“Santarém, [which] stands looking over the River Tagus… is believed to have been founded in the 10th century BC by Abidis [Habis], of Greek origin, who gave it the name of Esca-Abidis. This prince, grandson of Gregoris [Gárgoris], king of the Iberian Peninsula, is also said to have founded the town of Astorga (Astigi) in Spain. According to legend, he was also the son of Ulysses: betraying the trust of Gregoris after having been given Alis-Ubbo (Lisbon), Ulysses secretly espoused Calypso, daughter of the peninsular king, who rushed with his army on Lisbon. Ulysses fled by sea, abandoning his spouse”…
“Santarém is believed to have been founded in the 10th century BC by Abidis [Habis], son of Ulysses and Calypso”. (Barretο)
Consequently, Calypso was not a nymph on the Isle of Ogygia, as Homer says. Deviating from the greatest of the rhapsodes, the Lusitanians adopted Calypso as a princess of Iberia and daughter of Gregoris/Gárgoris, not Atlas. Note that we remain in the same places that Heracles had toured earlier for the golden apples of the Hesperides and Geryon’s cattle. It is assumed that Ogygia must have been nearby the Pillars of Heracles, since Odysseus had to travel for 18 days in an easterly direction to reach Scheria, the Phaeacians’ island, which many identify with Corfu. There’s a chance that Ogygia was one of the Pillars, today’s Spanish Ceuta on Moroccan soil, opposite the other Pillar, the Rock of Gibraltar. Although it’s not an island now, it may have been still an island in the days of Homer.
According to Hesiod, the conqueror of Troy – and also of numerous… women (for he was so “skilled”, “ingenious” and “resourceful”) – had in total 16 sons and a daughter from six women. In this long list, however, no child called Abidis, Habis, or something similar, is included. Odysseus had three sons from Penelope, one from the daughter of Thoas the Aetolian, eight sons and a daughter from Circe, two sons from Calypso, one from Callidice, the queen of Thesprotia, whom he later married, and another from Euippe, daughter of Tyrimmas, king of Dodona in Epirus. Note that if we accept Hesiod’s genealogy of Odysseus, with nine children from Circe and two from Calypso, we must reverse the time that, according to Homer, he lived with the two nymphs (one year with Circe and seven with Calypso).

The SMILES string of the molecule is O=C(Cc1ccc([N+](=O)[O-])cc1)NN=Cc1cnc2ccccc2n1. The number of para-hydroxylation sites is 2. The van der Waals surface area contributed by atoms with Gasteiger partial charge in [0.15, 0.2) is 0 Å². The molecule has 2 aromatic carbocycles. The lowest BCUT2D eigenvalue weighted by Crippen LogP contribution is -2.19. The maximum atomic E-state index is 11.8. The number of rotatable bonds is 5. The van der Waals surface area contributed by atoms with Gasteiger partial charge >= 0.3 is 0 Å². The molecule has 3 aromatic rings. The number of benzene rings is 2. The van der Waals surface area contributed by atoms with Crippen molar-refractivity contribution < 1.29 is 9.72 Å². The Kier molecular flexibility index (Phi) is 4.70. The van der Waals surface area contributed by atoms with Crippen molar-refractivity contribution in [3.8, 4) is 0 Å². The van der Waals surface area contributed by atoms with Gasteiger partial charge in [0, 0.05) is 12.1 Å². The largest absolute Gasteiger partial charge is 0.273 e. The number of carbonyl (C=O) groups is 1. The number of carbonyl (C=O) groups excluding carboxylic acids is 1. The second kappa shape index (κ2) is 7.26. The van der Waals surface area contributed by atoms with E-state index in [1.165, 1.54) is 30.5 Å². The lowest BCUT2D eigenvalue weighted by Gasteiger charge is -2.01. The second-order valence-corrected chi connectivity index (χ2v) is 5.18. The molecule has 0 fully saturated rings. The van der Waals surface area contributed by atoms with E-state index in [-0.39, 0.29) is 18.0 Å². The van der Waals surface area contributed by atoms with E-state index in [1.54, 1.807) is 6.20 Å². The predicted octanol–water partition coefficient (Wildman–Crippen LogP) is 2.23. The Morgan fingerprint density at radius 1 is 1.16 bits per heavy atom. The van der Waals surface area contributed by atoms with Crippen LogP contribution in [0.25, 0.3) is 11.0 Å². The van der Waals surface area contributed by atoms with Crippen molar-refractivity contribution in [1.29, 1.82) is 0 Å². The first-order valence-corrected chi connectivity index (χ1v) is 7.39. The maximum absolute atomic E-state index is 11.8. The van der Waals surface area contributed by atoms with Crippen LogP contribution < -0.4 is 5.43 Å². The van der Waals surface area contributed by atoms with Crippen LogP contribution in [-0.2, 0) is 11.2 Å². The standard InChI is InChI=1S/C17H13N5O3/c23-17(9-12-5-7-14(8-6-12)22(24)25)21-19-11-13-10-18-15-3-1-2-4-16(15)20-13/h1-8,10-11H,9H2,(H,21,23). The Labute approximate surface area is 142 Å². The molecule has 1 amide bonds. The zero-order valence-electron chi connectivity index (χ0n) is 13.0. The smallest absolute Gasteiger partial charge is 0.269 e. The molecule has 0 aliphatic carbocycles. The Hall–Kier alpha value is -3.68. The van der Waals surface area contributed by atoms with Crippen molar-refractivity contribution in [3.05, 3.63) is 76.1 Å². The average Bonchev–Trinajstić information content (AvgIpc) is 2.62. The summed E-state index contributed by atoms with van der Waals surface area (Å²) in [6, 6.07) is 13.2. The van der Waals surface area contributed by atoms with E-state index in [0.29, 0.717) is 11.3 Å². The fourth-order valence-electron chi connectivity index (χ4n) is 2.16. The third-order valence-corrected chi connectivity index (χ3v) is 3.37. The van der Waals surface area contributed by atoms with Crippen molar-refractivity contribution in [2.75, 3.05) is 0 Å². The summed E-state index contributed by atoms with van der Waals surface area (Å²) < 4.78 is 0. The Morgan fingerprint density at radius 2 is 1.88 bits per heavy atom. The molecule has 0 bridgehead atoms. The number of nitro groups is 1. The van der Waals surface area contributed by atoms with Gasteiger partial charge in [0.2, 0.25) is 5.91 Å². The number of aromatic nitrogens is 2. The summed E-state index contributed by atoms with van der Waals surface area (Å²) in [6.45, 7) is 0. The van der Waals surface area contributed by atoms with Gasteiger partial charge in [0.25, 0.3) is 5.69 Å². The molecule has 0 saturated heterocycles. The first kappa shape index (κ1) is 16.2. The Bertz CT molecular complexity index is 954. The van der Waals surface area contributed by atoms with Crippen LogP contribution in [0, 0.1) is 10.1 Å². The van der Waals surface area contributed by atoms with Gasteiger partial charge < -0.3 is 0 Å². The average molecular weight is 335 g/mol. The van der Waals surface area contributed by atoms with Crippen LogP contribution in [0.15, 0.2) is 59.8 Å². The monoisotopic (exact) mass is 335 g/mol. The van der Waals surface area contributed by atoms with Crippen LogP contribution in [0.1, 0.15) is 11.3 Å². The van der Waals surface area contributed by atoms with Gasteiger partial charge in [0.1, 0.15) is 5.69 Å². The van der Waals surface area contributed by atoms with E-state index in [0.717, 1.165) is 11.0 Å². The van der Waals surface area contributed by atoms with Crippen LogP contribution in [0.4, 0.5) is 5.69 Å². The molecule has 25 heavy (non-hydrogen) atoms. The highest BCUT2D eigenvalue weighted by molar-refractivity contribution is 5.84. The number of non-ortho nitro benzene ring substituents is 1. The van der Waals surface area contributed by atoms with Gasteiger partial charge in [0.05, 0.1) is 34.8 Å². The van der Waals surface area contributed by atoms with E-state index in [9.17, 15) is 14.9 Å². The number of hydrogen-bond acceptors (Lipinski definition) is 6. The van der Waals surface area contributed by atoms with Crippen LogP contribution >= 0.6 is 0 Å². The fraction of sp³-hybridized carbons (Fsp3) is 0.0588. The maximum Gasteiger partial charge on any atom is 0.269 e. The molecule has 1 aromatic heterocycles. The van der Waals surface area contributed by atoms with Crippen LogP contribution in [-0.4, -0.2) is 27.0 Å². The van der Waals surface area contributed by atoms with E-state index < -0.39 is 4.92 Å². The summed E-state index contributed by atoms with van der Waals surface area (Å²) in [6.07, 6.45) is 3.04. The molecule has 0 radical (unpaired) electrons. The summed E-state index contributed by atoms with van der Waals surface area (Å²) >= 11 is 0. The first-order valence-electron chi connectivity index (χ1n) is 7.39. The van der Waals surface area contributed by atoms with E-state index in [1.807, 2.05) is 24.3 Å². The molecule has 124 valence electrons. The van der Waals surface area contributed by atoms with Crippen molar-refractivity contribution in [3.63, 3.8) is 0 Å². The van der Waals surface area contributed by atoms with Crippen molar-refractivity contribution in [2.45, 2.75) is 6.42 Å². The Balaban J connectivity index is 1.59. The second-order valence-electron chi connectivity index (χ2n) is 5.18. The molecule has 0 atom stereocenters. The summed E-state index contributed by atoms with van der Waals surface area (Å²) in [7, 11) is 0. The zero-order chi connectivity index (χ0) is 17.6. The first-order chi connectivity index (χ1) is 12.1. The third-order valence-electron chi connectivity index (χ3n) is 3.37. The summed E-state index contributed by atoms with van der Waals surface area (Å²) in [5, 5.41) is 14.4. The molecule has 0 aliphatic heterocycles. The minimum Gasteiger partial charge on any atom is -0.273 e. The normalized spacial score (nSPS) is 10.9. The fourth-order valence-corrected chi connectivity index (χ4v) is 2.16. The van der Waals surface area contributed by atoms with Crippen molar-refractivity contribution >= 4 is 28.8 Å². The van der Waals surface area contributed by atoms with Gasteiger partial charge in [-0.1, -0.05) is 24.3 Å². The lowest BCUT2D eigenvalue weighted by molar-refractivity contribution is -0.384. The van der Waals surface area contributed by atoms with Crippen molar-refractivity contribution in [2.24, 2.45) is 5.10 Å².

With such a “proliferation”, of course, Odysseus was in danger to fall by the hand of… some offspring of his – something that did happen in the sequel of the Odyssey, in the Telegony or Thesprotis, the Epic Cycle’s final episode, attributed to Eugammon of Cyrene or Cinaethon of Sparta. Circe’s son, Telegonus, so the story goes, while searching for his father, landed on Ithaca where – according to the favourite custom of the era – started plundering and slaughtering, among others, also his genitor. Realizing he had become a patricide, he was overwhelmed with remorse, collected Odysseus’ body and, accompanied by his half-brother, Telemachus, and Penelope, voyaged back to the island of his mother, who turned them immortal. The “saga” ends there with a happy end worthy of… a Greek film of the ’60s: with the marriages of Circe with Telemachus and Penelope with Telegonus! Finally, only poor Odysseus was enveloped by murky darkness!
A similar end awaits our hero in Dante Alighieri’s Divine Comedy, as well. The father of Italian poetry presents a traditional variation of the Homeric version, in which Odysseus himself says that he never returned to Ithaca. From Circe’s island, Aea, Aeaea or Aeaeë,(e) he went through the Pillars of Heracles into the Atlantic, crossed the Equator, sailing in the southern hemisphere for five months, until he reached a very high mountain. Then a tornado had the ship spin three times and sink. They all drowned there. But where? Was it in the “underworld”, or the in “new world”, America? Logic, based on today’s knowledge about the world, makes us draw wrong conclusions. Moreover, the narrative takes place in Dante’s Inferno (see also Sailing to Rio de Janeiro!).
The Lusitanians, however, didn’t bother to… “set out for Ithaca” with Cavafy, nor cared about Odysseus after he escaped leaving Calypso behind. Naturally, they were concerned about what was going on “at home” and thus they paid much more attention to Abidis/Habis: